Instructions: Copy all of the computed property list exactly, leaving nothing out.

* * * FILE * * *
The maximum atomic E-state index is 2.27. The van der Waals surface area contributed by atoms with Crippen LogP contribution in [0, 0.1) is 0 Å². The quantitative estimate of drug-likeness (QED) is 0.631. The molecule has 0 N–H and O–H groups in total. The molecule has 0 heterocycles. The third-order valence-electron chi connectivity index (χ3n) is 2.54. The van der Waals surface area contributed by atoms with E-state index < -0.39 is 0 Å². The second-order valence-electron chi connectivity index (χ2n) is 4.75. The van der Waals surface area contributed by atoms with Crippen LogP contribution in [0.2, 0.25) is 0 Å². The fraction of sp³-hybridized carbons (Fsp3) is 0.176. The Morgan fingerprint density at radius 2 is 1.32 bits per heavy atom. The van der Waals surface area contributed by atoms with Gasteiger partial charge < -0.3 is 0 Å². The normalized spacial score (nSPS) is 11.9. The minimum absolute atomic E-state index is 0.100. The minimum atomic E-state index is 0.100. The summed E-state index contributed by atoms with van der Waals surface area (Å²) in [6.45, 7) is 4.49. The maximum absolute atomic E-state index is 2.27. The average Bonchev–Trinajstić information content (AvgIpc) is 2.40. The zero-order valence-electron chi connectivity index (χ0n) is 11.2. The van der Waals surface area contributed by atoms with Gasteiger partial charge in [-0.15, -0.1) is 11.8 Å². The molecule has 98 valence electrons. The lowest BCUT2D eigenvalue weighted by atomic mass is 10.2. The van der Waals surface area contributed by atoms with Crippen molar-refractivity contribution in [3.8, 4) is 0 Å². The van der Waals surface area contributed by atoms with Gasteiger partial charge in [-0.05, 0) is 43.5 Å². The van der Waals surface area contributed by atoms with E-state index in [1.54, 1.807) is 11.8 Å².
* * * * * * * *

The maximum atomic E-state index is 2.27. The van der Waals surface area contributed by atoms with Crippen LogP contribution in [0, 0.1) is 0 Å². The quantitative estimate of drug-likeness (QED) is 0.631. The molecule has 0 N–H and O–H groups in total. The molecule has 0 heterocycles. The third-order valence-electron chi connectivity index (χ3n) is 2.54. The van der Waals surface area contributed by atoms with E-state index < -0.39 is 0 Å². The second-order valence-electron chi connectivity index (χ2n) is 4.75. The van der Waals surface area contributed by atoms with Crippen LogP contribution in [0.2, 0.25) is 0 Å². The fraction of sp³-hybridized carbons (Fsp3) is 0.176. The Morgan fingerprint density at radius 2 is 1.32 bits per heavy atom. The van der Waals surface area contributed by atoms with Gasteiger partial charge < -0.3 is 0 Å². The normalized spacial score (nSPS) is 11.9. The minimum absolute atomic E-state index is 0.100. The minimum atomic E-state index is 0.100. The summed E-state index contributed by atoms with van der Waals surface area (Å²) in [6.45, 7) is 4.49. The maximum absolute atomic E-state index is 2.27. The average Bonchev–Trinajstić information content (AvgIpc) is 2.40. The zero-order valence-electron chi connectivity index (χ0n) is 11.2. The van der Waals surface area contributed by atoms with Gasteiger partial charge in [-0.15, -0.1) is 11.8 Å². The molecule has 98 valence electrons. The lowest BCUT2D eigenvalue weighted by atomic mass is 10.2. The van der Waals surface area contributed by atoms with Crippen molar-refractivity contribution in [3.8, 4) is 0 Å². The van der Waals surface area contributed by atoms with Gasteiger partial charge in [-0.05, 0) is 43.5 Å². The van der Waals surface area contributed by atoms with E-state index in [1.54, 1.807) is 11.8 Å².